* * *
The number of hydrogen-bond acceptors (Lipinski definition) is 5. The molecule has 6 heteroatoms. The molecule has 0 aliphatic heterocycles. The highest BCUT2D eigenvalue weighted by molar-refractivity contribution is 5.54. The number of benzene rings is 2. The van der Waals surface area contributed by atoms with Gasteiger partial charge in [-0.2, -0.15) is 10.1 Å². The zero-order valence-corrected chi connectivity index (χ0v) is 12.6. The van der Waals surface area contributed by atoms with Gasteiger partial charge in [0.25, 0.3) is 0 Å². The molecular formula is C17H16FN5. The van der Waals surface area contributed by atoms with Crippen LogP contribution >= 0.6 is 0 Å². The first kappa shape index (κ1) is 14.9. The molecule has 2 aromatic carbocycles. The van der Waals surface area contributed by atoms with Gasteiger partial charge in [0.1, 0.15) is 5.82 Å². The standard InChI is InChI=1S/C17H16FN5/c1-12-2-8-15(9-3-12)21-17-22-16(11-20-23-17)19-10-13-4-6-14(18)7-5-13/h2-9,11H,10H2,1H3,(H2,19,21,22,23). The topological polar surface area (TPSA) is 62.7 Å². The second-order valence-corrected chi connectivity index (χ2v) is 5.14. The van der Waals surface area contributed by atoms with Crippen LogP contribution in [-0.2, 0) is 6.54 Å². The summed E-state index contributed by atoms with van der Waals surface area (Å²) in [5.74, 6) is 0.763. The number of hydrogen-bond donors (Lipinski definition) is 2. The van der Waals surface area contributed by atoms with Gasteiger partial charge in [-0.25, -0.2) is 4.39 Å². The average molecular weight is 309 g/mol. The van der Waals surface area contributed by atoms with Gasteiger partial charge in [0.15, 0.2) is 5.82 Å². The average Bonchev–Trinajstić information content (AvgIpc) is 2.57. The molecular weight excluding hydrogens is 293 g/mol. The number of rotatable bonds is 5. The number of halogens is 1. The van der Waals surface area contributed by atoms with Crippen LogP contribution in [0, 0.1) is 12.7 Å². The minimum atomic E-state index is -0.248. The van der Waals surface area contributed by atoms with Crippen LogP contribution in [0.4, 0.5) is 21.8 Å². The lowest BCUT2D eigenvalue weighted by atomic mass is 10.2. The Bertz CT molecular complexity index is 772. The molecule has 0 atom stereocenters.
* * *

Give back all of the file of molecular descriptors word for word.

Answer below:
The number of hydrogen-bond acceptors (Lipinski definition) is 5. The molecule has 6 heteroatoms. The molecule has 0 aliphatic heterocycles. The highest BCUT2D eigenvalue weighted by molar-refractivity contribution is 5.54. The number of benzene rings is 2. The van der Waals surface area contributed by atoms with Gasteiger partial charge in [-0.2, -0.15) is 10.1 Å². The zero-order valence-corrected chi connectivity index (χ0v) is 12.6. The van der Waals surface area contributed by atoms with Gasteiger partial charge in [0.25, 0.3) is 0 Å². The molecular formula is C17H16FN5. The van der Waals surface area contributed by atoms with Crippen LogP contribution >= 0.6 is 0 Å². The first kappa shape index (κ1) is 14.9. The molecule has 2 aromatic carbocycles. The van der Waals surface area contributed by atoms with Gasteiger partial charge in [0.1, 0.15) is 5.82 Å². The standard InChI is InChI=1S/C17H16FN5/c1-12-2-8-15(9-3-12)21-17-22-16(11-20-23-17)19-10-13-4-6-14(18)7-5-13/h2-9,11H,10H2,1H3,(H2,19,21,22,23). The topological polar surface area (TPSA) is 62.7 Å². The second-order valence-corrected chi connectivity index (χ2v) is 5.14. The van der Waals surface area contributed by atoms with Crippen LogP contribution in [-0.2, 0) is 6.54 Å². The summed E-state index contributed by atoms with van der Waals surface area (Å²) in [5.74, 6) is 0.763. The number of hydrogen-bond donors (Lipinski definition) is 2. The van der Waals surface area contributed by atoms with Gasteiger partial charge in [-0.25, -0.2) is 4.39 Å². The average molecular weight is 309 g/mol. The van der Waals surface area contributed by atoms with Gasteiger partial charge in [0.15, 0.2) is 5.82 Å². The average Bonchev–Trinajstić information content (AvgIpc) is 2.57. The molecular weight excluding hydrogens is 293 g/mol. The number of rotatable bonds is 5. The number of halogens is 1. The van der Waals surface area contributed by atoms with Crippen LogP contribution in [0, 0.1) is 12.7 Å². The minimum atomic E-state index is -0.248. The van der Waals surface area contributed by atoms with Crippen LogP contribution in [0.4, 0.5) is 21.8 Å². The lowest BCUT2D eigenvalue weighted by atomic mass is 10.2. The Bertz CT molecular complexity index is 772. The molecule has 0 atom stereocenters.